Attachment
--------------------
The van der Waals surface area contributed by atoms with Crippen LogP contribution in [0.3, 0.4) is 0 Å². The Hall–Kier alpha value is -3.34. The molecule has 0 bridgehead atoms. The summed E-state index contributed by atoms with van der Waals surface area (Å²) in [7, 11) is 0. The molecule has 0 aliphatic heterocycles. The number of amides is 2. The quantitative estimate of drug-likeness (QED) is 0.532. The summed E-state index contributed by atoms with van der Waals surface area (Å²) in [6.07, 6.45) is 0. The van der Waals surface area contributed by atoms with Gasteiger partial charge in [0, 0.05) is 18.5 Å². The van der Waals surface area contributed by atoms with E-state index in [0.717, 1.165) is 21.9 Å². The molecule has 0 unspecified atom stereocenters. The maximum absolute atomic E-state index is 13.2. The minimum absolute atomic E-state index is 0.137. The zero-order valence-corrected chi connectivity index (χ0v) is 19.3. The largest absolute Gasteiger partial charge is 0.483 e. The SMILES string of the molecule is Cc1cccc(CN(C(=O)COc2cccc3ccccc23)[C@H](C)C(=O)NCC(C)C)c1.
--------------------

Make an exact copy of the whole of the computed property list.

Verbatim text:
The van der Waals surface area contributed by atoms with Crippen LogP contribution in [0.3, 0.4) is 0 Å². The Hall–Kier alpha value is -3.34. The molecule has 0 bridgehead atoms. The summed E-state index contributed by atoms with van der Waals surface area (Å²) in [7, 11) is 0. The molecule has 0 aliphatic heterocycles. The number of amides is 2. The quantitative estimate of drug-likeness (QED) is 0.532. The summed E-state index contributed by atoms with van der Waals surface area (Å²) in [6.07, 6.45) is 0. The van der Waals surface area contributed by atoms with Gasteiger partial charge in [0, 0.05) is 18.5 Å². The van der Waals surface area contributed by atoms with E-state index in [0.717, 1.165) is 21.9 Å². The molecule has 0 unspecified atom stereocenters. The maximum absolute atomic E-state index is 13.2. The minimum absolute atomic E-state index is 0.137. The zero-order valence-corrected chi connectivity index (χ0v) is 19.3. The largest absolute Gasteiger partial charge is 0.483 e. The SMILES string of the molecule is Cc1cccc(CN(C(=O)COc2cccc3ccccc23)[C@H](C)C(=O)NCC(C)C)c1.